The human blastocyst produces a soluble factor(s) that interferes with lymphocyte proliferation.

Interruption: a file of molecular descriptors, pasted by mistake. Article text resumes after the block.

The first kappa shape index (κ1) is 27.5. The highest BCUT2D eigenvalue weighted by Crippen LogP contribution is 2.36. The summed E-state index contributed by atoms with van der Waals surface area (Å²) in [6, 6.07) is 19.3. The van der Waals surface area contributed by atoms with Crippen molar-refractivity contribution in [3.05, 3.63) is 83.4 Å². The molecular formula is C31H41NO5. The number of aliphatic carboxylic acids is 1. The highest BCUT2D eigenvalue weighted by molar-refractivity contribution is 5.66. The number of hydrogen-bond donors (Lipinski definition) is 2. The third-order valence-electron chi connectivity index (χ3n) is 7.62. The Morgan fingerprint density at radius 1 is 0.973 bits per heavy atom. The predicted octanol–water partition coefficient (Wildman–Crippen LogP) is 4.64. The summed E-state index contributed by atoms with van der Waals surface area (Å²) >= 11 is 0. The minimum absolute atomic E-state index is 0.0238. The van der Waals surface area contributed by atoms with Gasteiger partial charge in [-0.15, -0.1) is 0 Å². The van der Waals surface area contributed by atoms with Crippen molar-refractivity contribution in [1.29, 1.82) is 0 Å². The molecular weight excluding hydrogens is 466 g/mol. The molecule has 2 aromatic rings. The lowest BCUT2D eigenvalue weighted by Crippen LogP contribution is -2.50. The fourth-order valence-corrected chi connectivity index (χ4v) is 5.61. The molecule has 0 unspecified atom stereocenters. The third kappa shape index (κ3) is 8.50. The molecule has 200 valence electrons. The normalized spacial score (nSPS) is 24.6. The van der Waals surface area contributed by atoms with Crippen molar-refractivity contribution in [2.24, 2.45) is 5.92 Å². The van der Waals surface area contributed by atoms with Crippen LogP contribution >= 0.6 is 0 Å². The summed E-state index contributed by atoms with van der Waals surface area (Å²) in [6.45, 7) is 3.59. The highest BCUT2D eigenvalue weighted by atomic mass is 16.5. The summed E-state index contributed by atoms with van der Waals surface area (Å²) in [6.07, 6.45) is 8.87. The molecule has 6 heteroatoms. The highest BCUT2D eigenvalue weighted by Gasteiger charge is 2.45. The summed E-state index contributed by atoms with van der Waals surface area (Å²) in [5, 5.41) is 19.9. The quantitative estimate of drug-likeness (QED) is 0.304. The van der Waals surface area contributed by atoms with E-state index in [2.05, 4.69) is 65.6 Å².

Animal studies have reported that the blastocyst produces immunosuppressive factors that are critical to successful implantation. The production of such factor(s) by the human blastocyst has not yet been described. To test that hypothesis, the spent media of 67 human embryos developed in vitro was evaluated using either the allogeneic one-way mixed lymphocyte response (MLR) or the concanavalin A (Con-A) stimulated lymphocyte response (SLR). Conditioned embryo media was obtained at in vitro fertilization (IVF) in aliquots of (A) the first 24 hours in vitro, (B) the second 24 hours in vitro, and (C) from 24 hours until development of the blastocyst stage. Control media consisted of Ham's F-10 medium (Gibco, Grand Island, NY) with identical maternal serum concentration to test media. Conditioned media (either A, B, or C) or control media was added to 200-microL wells containing lymphocytes in either the MLR or SLR. A significant suppressive effect of 25% to 60% was observed in seven of nine samples of blastocyst-conditioned media (P less than 0.05). No significant suppressive effect was found in the earlier embryo media (A or B) in either the MLR or the SLR. These data suggest that the human blastocyst produces a factor(s) that interferes with lymphocyte proliferation.